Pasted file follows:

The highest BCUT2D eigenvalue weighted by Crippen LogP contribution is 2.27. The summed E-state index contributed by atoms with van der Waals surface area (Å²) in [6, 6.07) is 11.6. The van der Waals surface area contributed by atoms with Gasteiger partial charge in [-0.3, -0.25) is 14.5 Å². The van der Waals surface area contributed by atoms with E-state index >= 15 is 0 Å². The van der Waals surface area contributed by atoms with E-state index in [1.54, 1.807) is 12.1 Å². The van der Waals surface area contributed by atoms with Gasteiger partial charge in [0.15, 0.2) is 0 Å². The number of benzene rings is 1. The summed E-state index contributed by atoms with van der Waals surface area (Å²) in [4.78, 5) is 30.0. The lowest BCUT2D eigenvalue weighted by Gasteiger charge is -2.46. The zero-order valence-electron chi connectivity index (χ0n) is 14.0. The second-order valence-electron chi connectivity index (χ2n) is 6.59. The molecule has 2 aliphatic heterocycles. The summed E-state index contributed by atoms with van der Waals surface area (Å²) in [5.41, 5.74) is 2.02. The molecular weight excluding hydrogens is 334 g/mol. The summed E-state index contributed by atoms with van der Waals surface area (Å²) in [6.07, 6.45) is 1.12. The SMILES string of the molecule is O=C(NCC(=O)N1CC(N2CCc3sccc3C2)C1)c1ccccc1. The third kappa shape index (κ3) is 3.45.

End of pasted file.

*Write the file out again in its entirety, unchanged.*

The highest BCUT2D eigenvalue weighted by Crippen LogP contribution is 2.27. The summed E-state index contributed by atoms with van der Waals surface area (Å²) in [6, 6.07) is 11.6. The van der Waals surface area contributed by atoms with Gasteiger partial charge in [-0.3, -0.25) is 14.5 Å². The van der Waals surface area contributed by atoms with E-state index >= 15 is 0 Å². The van der Waals surface area contributed by atoms with E-state index in [1.54, 1.807) is 12.1 Å². The van der Waals surface area contributed by atoms with Gasteiger partial charge in [0.15, 0.2) is 0 Å². The number of benzene rings is 1. The summed E-state index contributed by atoms with van der Waals surface area (Å²) in [4.78, 5) is 30.0. The lowest BCUT2D eigenvalue weighted by Gasteiger charge is -2.46. The zero-order valence-electron chi connectivity index (χ0n) is 14.0. The second-order valence-electron chi connectivity index (χ2n) is 6.59. The molecule has 2 aliphatic heterocycles. The summed E-state index contributed by atoms with van der Waals surface area (Å²) in [5.41, 5.74) is 2.02. The molecular weight excluding hydrogens is 334 g/mol. The summed E-state index contributed by atoms with van der Waals surface area (Å²) in [6.07, 6.45) is 1.12. The SMILES string of the molecule is O=C(NCC(=O)N1CC(N2CCc3sccc3C2)C1)c1ccccc1. The third kappa shape index (κ3) is 3.45.